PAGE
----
Le Ballon Rouge, Albert Lamorisse, 1956

by Josie Ainscough

Le Ballon Rouge is a short, beautifully made film shot in colour, which tells the story of a little boy who finds a bright red balloon tied to a lamppost. He unties it, and finds out that it has a mind of its own. The balloon follows him around, bobbling along behind him, on the bus to school, even getting him into trouble with his head teacher. A group of bullies, jealous of the boy and his friendly balloon, chase them through the streets and destroy it. The film ends with all the balloons of Paris float to the sad boy and fly him away into the sky.

Le Ballon Rouge was filmed in the Belleville area of Paris, which at the time was made up of slums. Apparently only five per cent of what you see in the film is left today, as the film’s release prompted the demolition of the slums, which were replaced with housing projects in the 1960’s.

The old slums, now replaced with standard housing blocks

In the film the balloon is a symbol of hope and happiness in a very grey and dreary city, the colour standing out against the murky buildings.

The bullies Pascal, the little boy, runs away with his balloon

Much of the Rue de Ménilmontant, making up most of what is left from what we see in the film, is surprisingly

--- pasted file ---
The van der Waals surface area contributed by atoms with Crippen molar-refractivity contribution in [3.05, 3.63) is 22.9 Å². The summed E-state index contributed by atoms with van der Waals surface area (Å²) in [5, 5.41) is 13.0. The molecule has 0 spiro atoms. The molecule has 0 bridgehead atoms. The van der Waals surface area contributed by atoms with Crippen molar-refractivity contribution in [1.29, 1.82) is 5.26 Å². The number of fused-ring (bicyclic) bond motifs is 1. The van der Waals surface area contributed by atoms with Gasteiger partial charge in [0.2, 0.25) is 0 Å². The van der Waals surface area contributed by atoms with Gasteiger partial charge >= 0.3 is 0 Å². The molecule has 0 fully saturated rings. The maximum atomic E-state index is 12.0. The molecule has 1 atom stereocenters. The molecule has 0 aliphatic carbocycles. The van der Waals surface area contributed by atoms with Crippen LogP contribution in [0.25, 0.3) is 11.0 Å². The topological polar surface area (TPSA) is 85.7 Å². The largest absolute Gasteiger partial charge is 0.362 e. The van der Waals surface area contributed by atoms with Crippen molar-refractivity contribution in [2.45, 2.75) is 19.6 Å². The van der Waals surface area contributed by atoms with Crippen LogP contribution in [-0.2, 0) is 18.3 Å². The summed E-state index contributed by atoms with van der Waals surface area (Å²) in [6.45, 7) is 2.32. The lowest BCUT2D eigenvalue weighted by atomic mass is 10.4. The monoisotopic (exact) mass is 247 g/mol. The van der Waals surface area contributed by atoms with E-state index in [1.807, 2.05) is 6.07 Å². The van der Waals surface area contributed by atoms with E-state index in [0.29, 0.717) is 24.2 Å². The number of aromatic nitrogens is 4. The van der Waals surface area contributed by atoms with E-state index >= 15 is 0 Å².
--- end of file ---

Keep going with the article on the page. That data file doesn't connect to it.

similar. The number 96 bus still trundles down the hill. There is a similar atmosphere to the area, as it is still a rather run down and most of the shops are boarded up. The butchers shops in the film have now been replace with halal ones.

The number 96 bus on Rue de Menilmontant Notre Dame de la Croix visible in the background

The church of Notre Dame de la Croix has been cleaned and glows in the sun, unlike in the film, where it looks black from the years of soot. The church is also full of modern carved sculptures, including one displayed outside.

The balloon causes trouble at the church Modern day, with spiky sculptures

Death of the red balloon

 

Coincidently I found many red balloons for myself on Rue de Ménilmontant, as murals on walls and even a sad burst one on the street.

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